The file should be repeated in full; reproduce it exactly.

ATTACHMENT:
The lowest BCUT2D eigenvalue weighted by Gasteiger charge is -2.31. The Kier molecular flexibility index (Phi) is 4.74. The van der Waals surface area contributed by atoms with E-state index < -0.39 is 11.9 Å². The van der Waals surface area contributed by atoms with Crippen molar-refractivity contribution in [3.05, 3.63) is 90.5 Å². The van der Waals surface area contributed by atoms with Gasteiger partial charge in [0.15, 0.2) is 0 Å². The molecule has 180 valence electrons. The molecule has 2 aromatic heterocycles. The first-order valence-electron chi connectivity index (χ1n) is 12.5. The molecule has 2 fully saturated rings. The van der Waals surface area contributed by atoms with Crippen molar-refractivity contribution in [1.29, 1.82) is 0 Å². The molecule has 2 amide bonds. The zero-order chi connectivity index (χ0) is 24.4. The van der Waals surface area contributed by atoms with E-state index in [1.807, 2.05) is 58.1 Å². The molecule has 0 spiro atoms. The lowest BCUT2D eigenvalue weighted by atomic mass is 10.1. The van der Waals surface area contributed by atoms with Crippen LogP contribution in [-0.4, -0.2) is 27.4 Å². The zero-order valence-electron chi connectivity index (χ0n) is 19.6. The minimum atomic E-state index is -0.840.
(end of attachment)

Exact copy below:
The lowest BCUT2D eigenvalue weighted by Gasteiger charge is -2.31. The Kier molecular flexibility index (Phi) is 4.74. The van der Waals surface area contributed by atoms with E-state index < -0.39 is 11.9 Å². The van der Waals surface area contributed by atoms with Crippen molar-refractivity contribution in [3.05, 3.63) is 90.5 Å². The van der Waals surface area contributed by atoms with Gasteiger partial charge in [0.15, 0.2) is 0 Å². The molecule has 180 valence electrons. The molecule has 2 aromatic heterocycles. The first-order valence-electron chi connectivity index (χ1n) is 12.5. The molecule has 2 fully saturated rings. The van der Waals surface area contributed by atoms with Crippen molar-refractivity contribution in [1.29, 1.82) is 0 Å². The molecule has 2 amide bonds. The zero-order chi connectivity index (χ0) is 24.4. The van der Waals surface area contributed by atoms with E-state index in [1.807, 2.05) is 58.1 Å². The molecule has 0 spiro atoms. The lowest BCUT2D eigenvalue weighted by atomic mass is 10.1. The van der Waals surface area contributed by atoms with Crippen LogP contribution in [-0.4, -0.2) is 27.4 Å². The zero-order valence-electron chi connectivity index (χ0n) is 19.6. The minimum atomic E-state index is -0.840.